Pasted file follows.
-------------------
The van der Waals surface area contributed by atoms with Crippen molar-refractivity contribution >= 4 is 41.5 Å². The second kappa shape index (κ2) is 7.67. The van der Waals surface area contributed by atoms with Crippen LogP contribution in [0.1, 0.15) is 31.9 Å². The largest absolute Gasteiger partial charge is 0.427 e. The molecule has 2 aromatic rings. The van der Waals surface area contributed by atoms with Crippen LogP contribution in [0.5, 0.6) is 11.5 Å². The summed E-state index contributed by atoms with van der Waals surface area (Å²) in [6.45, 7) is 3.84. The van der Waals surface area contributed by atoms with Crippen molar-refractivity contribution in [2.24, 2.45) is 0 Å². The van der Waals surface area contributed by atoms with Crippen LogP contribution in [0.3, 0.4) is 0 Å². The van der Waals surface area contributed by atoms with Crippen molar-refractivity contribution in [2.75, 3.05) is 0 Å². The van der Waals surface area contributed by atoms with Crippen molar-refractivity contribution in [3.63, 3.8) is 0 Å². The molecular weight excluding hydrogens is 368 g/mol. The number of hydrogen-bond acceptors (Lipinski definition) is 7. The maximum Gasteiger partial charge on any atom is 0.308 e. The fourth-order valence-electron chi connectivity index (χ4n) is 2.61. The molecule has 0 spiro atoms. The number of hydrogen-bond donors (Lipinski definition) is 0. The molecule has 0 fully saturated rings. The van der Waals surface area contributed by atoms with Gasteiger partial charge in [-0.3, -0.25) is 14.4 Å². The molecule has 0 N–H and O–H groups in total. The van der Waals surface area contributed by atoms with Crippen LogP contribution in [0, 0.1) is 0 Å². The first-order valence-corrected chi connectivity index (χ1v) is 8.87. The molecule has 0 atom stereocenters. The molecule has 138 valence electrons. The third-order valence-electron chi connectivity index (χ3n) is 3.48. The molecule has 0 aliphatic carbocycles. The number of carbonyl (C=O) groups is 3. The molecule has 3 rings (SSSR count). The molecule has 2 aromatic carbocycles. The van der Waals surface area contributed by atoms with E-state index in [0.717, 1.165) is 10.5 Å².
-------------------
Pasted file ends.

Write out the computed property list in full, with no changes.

The van der Waals surface area contributed by atoms with Crippen molar-refractivity contribution >= 4 is 41.5 Å². The second kappa shape index (κ2) is 7.67. The van der Waals surface area contributed by atoms with Crippen LogP contribution in [0.1, 0.15) is 31.9 Å². The largest absolute Gasteiger partial charge is 0.427 e. The molecule has 2 aromatic rings. The van der Waals surface area contributed by atoms with Crippen LogP contribution in [0.5, 0.6) is 11.5 Å². The summed E-state index contributed by atoms with van der Waals surface area (Å²) in [6.45, 7) is 3.84. The van der Waals surface area contributed by atoms with Crippen molar-refractivity contribution in [2.24, 2.45) is 0 Å². The van der Waals surface area contributed by atoms with Crippen LogP contribution in [0.3, 0.4) is 0 Å². The van der Waals surface area contributed by atoms with Crippen molar-refractivity contribution in [2.75, 3.05) is 0 Å². The van der Waals surface area contributed by atoms with Crippen molar-refractivity contribution in [3.63, 3.8) is 0 Å². The molecular weight excluding hydrogens is 368 g/mol. The number of hydrogen-bond acceptors (Lipinski definition) is 7. The maximum Gasteiger partial charge on any atom is 0.308 e. The fourth-order valence-electron chi connectivity index (χ4n) is 2.61. The molecule has 0 spiro atoms. The number of hydrogen-bond donors (Lipinski definition) is 0. The molecule has 0 fully saturated rings. The van der Waals surface area contributed by atoms with Gasteiger partial charge in [-0.3, -0.25) is 14.4 Å². The molecule has 0 N–H and O–H groups in total. The van der Waals surface area contributed by atoms with Crippen LogP contribution in [0, 0.1) is 0 Å². The first-order valence-corrected chi connectivity index (χ1v) is 8.87. The molecule has 0 atom stereocenters. The molecule has 138 valence electrons. The third-order valence-electron chi connectivity index (χ3n) is 3.48. The molecule has 0 aliphatic carbocycles. The number of carbonyl (C=O) groups is 3. The molecule has 3 rings (SSSR count). The molecule has 2 aromatic carbocycles. The van der Waals surface area contributed by atoms with E-state index in [0.717, 1.165) is 10.5 Å².